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How to Speak your Mind and still be Enlightened

by Amy on August 8, 2010

A question came up the other day. It’s one I hear from clients pretty often, too. “How do I speak up for myself and still be Enlightened?”                                                    

 First, let’s define Enlightened. Enlightened is when you’ve been working on your stuff for a while and you realize that you are the only one responsible for your happiness.

It’s embracing your power; when you’ve finally dropped the victim stuff. You don’t rely on anyone else or any specific circumstances for anything.

It plays out in many ways, but one way is that you come to interactions without a plan to change the other person. (That’s big, you might want to read that again).

It means you have no agenda, except maybe saying what you want to say. How they react, what they think of it, what they do as a result…none of your business. Because, you are responsible for your happiness and they aren’t (see above).

When people first start to dabble in Enlightenment, they invariably run into confusion about how and when to assert and speak up for themselves while remaining Enlightened. For example, let’s say your brother-in-law is a really negative person who triggers the hell out of you. He believes in lack and that plays out in fear. He tells you that you should be happy to have any job in “this economy”; you might as well suck it up.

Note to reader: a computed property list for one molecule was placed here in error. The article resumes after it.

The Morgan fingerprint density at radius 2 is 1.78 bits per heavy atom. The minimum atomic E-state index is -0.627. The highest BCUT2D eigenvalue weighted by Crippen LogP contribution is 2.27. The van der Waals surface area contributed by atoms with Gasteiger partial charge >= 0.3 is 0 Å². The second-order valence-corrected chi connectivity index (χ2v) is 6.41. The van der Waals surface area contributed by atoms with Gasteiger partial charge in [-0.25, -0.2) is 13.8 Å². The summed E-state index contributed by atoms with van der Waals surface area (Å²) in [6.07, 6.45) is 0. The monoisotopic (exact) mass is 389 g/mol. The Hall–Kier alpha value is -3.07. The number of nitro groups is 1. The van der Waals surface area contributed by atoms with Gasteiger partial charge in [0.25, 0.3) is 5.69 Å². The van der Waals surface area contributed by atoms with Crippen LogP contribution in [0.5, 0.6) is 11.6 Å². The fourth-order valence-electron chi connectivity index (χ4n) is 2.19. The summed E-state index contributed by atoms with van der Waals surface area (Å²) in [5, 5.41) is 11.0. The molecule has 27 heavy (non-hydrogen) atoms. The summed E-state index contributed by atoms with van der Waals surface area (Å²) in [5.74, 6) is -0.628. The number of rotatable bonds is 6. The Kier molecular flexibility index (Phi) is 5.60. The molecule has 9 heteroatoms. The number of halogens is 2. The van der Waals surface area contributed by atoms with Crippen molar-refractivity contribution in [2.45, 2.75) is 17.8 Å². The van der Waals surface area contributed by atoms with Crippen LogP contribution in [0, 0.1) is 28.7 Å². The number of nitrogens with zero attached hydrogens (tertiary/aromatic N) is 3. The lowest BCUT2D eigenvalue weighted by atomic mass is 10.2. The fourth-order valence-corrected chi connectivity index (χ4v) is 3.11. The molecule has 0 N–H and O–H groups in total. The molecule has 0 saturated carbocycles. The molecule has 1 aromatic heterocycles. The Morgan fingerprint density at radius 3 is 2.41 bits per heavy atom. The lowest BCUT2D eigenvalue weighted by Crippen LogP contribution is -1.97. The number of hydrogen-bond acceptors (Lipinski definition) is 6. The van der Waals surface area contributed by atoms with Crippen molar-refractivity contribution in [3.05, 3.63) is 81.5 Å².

You know better. His experience is consistent with his beliefs (duh), but you don’t buy his scary story. BUT…you’re human and you have a little fear too, so hearing him rant about how scary the world is triggers you.

You’re supposed to spend an entire weekend with him.

If you bite your tongue, you feel inauthentic. It reminds you of being a little girl and being told that your opinions don’t matter. But if you tell him he’s crazy, that starts a debate and that’s always a losing battle.  

Q: What to do? 

A: If you can’t just walk away, speak your truth but do it with no agenda.

Say what you want to say—whether that’s your brief opinion or a simple statement that “I disagree so I’d rather not discuss this topic with you”—and expect nothing in return.

People tend to focus on the “what I say” part and ignore the “expect nothing in return” part. My clients say, “Wait a minute…so what should I say? How should I say it? Should I be assertive or nice or bold, smile or be serious?” Really, that part is so much less important than the other part.

Expect nothing in return.

No agenda. You’re going to say what you believe and he will absolutely, positively not be affected by it. You aren’t going to change his mind. You aren’t going to “take the high road”, making you better than him.

He is just as good as you. His opinions are equally valid.

In fact, you wouldn’t want to change his mind if you could. He’s perfect as he is. His viewpoints are perfect. They’re awesome. You love them.

The bottom line: you accept reality. And you got to express your personal reality so there’s no inauthenticity. Perfect.

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